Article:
If you compare the average weekly earnings you can see the scale of the difference. Average weekly earnings in Great Britain in November 2012 were £472 a week. For manufacturing it was £545 a week, for construction £524 a week, but for Wholesaling, Retailing, Hotels and Restaurants it was just £309 a week. The precarious nature of much work creates a situation in which many people, contrary to being “shirkers”, are in and out of temporary and part-time work. There are 1.6 million temporary jobs.

The butchery of public sector jobs is yet to be completed. According to the estimate of the Office of Budget Responsibility between the first quarter of 2011 and the first quarter of 2017 there will be 986,000 less public sector jobs. In the year before that there were in the region of 140,000 job cuts. When you take into account the 196,000 jobs for further education and sixth form colleges that were reclassified from the public to the private sector this still leaves an estimated cut of in the region of 930,000 job losses overall.

Given the structure of the British economy it should be clear that we cannot all sell each other coffee, or all work for supermarkets. Moreover the ‘flexible labour market’ means that the insecurity of employment has a drag effect on the economy as a whole. The spontaneous actions of the market cannot tackle the jobs crisis. A job creation programme is necessary or else we face semi-permanent mass unemployment and under-employment. Here are just a couple of examples of what could and should be done.

We face a deepening housing crisis, which the government has failed to face up to, essentially because of its ideological conviction that ‘the market’ will address it. The Housing Minister has admitted that there are less than half the homes being built that household formation suggests are required. There are 1.8 million households on the housing waiting list yet the government has abandoned any support for ‘social housing’ and will not, thus far, countenance support for the new Council house building which can address the historic shortage of ‘affordable homes’.

In fact Councils could significantly increase their maintenance and renewal of existing stock, and build new homes even without new subsidy. The new Housing Finance system which was brought in in April had the positive aspect of enabling all those Councils that suffered ‘negative subsidy’ to keep all their rent. However, the government loaded up Councils with debt (which was more manufactured than real) to the tune of £13.2 billion. There is a good case for writing off this debt which would give Councils hundreds of million of pounds extra to increase the work that they do on existing homes and build some new ones. Such a sum pales into insignificance when compared to the £375 billion that this government and the last handed over to the banks in the form of “quantitative easing”, to little effect save pushing up inflation. Such a measure, to give the example of Swindon Council, would give them around £10 million extra each year for work on their stock and building new homes. Even if, as an emergency measure, debt and interest payments were suspended for a few years, they would have the same sum available. Such work resulting from the extra money would be socially useful and would put building workers back to work, cutting the benefits bill and increasing tax income for the government. This is the real way to cut benefits – putting people back to work, but in real jobs.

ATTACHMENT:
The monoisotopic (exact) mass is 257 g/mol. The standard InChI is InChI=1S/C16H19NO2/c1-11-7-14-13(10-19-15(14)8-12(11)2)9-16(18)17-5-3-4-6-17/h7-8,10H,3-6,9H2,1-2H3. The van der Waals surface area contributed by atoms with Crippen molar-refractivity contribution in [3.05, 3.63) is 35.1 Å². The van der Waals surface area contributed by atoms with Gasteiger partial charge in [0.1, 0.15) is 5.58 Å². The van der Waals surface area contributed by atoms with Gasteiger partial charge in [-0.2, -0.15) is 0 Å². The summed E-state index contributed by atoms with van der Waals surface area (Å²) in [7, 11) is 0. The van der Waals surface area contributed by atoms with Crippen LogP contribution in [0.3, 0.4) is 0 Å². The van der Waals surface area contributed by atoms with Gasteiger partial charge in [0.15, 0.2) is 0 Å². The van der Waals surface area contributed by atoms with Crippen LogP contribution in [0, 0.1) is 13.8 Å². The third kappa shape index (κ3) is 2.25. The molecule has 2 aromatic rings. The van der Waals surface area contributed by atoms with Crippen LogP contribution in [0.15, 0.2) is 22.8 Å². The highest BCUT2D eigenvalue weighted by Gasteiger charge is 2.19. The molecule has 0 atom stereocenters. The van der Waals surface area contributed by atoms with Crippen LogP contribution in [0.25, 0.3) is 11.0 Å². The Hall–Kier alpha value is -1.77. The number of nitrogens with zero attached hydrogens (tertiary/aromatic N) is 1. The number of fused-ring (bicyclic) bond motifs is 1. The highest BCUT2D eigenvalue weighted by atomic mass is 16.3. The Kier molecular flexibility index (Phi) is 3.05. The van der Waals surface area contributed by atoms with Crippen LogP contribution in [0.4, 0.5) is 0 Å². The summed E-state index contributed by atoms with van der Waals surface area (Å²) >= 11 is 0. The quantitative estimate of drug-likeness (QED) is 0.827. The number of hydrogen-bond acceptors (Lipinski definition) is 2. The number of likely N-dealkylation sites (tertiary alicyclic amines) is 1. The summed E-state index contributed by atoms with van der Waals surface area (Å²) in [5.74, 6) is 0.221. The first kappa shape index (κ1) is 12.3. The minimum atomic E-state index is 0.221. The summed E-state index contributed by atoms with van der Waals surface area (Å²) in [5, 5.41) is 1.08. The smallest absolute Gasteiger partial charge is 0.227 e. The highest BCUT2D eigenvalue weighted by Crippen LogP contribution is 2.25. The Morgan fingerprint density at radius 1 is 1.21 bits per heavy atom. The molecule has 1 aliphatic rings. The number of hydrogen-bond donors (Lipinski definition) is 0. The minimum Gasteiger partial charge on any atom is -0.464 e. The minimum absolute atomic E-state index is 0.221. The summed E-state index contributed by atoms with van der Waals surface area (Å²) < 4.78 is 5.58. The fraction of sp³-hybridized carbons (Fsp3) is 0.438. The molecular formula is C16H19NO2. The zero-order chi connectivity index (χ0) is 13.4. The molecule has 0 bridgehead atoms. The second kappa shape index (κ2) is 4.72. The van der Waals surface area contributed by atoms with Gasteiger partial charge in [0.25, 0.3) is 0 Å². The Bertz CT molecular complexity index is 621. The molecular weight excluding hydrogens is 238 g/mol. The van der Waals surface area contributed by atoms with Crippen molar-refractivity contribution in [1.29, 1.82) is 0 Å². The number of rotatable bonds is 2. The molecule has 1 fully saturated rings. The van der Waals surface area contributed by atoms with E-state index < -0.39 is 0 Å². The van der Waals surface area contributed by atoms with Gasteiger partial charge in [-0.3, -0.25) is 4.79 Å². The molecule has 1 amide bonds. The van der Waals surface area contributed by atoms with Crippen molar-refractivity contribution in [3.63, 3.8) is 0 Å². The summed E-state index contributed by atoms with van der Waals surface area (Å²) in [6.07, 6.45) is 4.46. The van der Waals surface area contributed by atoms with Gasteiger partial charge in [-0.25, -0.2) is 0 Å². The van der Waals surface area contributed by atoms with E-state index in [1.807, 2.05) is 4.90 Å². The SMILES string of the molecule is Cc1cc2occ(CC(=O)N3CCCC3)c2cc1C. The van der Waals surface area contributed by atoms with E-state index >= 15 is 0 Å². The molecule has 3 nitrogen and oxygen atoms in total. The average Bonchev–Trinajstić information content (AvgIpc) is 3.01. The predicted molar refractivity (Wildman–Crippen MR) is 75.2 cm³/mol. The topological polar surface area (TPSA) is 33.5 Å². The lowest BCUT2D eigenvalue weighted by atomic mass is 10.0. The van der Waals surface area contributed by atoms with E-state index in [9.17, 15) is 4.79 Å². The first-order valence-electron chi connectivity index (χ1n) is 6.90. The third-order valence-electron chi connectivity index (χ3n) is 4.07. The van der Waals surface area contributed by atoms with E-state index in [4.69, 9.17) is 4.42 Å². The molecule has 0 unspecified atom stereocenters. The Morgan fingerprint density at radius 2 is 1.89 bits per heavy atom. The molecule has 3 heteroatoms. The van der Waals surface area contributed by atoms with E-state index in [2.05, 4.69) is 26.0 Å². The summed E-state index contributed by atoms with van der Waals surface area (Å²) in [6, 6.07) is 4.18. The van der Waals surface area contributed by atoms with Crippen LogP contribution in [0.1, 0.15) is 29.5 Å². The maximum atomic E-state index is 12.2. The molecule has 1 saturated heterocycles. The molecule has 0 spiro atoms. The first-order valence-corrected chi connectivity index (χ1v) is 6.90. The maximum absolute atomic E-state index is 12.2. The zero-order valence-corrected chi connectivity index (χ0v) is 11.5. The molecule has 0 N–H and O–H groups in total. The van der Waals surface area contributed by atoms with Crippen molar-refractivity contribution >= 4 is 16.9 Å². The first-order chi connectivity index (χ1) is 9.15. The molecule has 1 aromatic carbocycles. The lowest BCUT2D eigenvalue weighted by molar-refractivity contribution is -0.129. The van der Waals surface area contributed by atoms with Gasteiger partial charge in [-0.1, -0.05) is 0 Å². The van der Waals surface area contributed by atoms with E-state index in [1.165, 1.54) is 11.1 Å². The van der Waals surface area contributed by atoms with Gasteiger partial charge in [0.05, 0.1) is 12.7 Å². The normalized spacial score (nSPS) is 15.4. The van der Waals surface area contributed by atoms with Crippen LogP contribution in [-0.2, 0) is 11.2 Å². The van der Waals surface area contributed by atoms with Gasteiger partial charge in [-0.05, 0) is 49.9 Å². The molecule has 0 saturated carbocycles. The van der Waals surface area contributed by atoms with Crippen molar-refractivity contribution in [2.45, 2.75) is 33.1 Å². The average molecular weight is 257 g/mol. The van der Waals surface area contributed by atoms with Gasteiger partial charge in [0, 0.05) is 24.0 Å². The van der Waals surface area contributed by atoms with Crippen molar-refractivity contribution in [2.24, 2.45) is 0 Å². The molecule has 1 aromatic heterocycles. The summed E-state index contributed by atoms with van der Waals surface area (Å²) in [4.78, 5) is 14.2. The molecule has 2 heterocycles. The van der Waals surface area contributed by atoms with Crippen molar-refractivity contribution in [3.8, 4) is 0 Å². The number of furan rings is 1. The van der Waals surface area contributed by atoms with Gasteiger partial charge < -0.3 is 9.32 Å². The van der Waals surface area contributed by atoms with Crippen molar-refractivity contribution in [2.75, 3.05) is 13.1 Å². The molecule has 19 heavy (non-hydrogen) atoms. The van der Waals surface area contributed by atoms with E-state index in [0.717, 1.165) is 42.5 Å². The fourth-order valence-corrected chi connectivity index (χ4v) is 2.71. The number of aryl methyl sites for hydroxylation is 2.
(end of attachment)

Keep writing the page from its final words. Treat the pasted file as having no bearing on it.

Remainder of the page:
Despite the verbiage from the government about corporations paying their taxes, they have in fact cut corporation tax, and done little to force them to pay what they should do. The HMRC, which has suffered deep cuts under the last government and this, does not have the resources to chase up the money which is owed. The government has failed to block the legal loopholes which enable corporations to pay little or nothing by way of accountancy tricks and financial engineering. Reversing the cuts and creating thousands of extra jobs in HMRC could increase government income significantly. Even the dubious HMRC estimate is of a ‘tax gap’ of £32 billion a year. That doesn’t include the tax avoidance by the big corporations like Google, Amazon, Starbucks etc. And even the HMRC admits that 35% of all companies asked to make a tax return each year fail to do so.

Martin Wicks

February 3rd 2013

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2 Responses to ONS employment figures show a structural jobs crisis

  1. […] work which provides a living wage. The key problem we face is not hordes of work-shy people but a structural jobs crisis. You cannot force people into jobs that aren’t there and you cannot force people into smaller […]